t omes from ifitr' Allies,. Their situation is critical
i i the extreme The day of awakening has come.
.There ; can - be no. more procrastination, no more
,uestionjng.ol the reasonableness of the demand
for the strictest of . food conservation.
England is to ; have compulsory food rationing.
T Vance has seized the entire wheat supply and the
1 rtnch bread ration fs but seven ounces a day.
I a' Italy it Ja'as' bad or worse, ) Without food the
M ar wilf'be'loiJt ' arid the war 'is . our own quite as
much as it is tbe1 war of the other Allies.
Unfortunately; the United States is not yet able
to bear'ftTs share of the military operations and it
will be "veeks before' we are prepared to do so.
It U t,ho people at home who must tide over this
tMils.:. Unless hey do so to have mobilized and
tquippeI oai-yputh to fight the battle of world
freedomf .'will pay been useful. ' They will be
ready too late The fighting must be done now
:n at hiitii in every kitchen and at every table
in the land, 1 '.
. Can :,anyj true ; hearted American hesiute to
answer the cry that is heard from 'our Allies? The
tiuic ha V come 5t3 show patriotism in a practical
and concrete form, tvery man, woman and child
can and muii Kelp the Allies and meet the emer
cency,:.;';;' : . . . j
; Food Conservation has been preached and urged
an J .some have heeded the urging but now has
i-ome the hour when the response must be spon
tancus iind unanimous from every American in
dividual and family.
Conserve wheat or lose the war.
TUESDAY MORNINO,
JANUARY 8, 1918. ;
The Week In The War
V, besides the
in bloody conflict,
time they must
This is the curse
to tau irom tne
GAZETTE
TI3 ADVERTISER'S SEia-WEEKLY
THER things beyond military engagements,
collision of great bodies of troops
the taking of trenches, hills and
ildges, actual gains in territory go to work for the
winning of the war. Were the observer to judge
merely from the surface appearances, i from the
battles won or lost or left in atvncfecisive state,
the past week might be considered as having been
uneventful. And yet military experts' and states
men consider this the most critical stage of the
great war against Hunism and Prussian autocracy.
How the weather, conditions on 'the Western
front, irt Belgium and in France, have operated is
not quite so clear. It would appear from the daily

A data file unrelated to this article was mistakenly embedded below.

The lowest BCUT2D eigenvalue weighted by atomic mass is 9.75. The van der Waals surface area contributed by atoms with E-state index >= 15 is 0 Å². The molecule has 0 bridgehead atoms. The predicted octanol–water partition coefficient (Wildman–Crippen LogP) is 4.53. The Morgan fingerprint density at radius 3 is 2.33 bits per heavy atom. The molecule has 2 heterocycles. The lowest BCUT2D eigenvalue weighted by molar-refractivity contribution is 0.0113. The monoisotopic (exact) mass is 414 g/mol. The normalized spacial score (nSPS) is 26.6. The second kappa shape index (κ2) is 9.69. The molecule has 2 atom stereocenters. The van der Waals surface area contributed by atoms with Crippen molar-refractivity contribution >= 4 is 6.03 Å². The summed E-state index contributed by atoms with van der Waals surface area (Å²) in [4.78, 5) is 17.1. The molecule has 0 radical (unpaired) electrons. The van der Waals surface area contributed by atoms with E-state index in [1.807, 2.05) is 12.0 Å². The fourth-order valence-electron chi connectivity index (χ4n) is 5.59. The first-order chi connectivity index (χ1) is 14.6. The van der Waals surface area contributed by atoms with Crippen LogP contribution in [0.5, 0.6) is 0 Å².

reports from those sectors that the Teutons, great
ly reinforced both as to man power and in gun
power are making preparations to'deliver power
ful blows upon the Allies. . ., :v
When it is said that this is the critical period
of the war many factors enter into the assertion.
Russia is still out of it so far as. a fighting factor
goes and is likely to continue neglible" for weeks
or months at least even, if that country ever1 again
demand consideration as a betigereht. Thus has
it been made possible for the Germans ' and the
Austrians to make preparations for the drive it is
expected they will attempt to launch as soon as
weather conditions and preparedness admit Un
fortunately this comes at a time before the United
States is in a position to undertake its share in the
actual military operations of Europe. This coun
try is still in .the preparatory stage. j
.. No nation recognizes this more clearly than
does Germany'- Now is the opportunity for the
kaiserbund to deliver telling blows. Now is the
sweep the allies off their feet and
back or face an absolute certainty of defeat. Those
blows must be struck now, before the: United
States can .be the powerful factor that Germany
knows it will be. Here is the crucial question.
Can the Allies hold or practically hold the Ger
mans or must they sustain losses of men and of
territory from which it will take months to re
cover with "the United States then bearing its full
brunt? Britons have been warned that they must
expect some reverses and must not be too confi
dent for the next few months.
The United States is going forward. Investiga
tions have shown that the work of equipping and
drilling and, training the soldiers; (attention to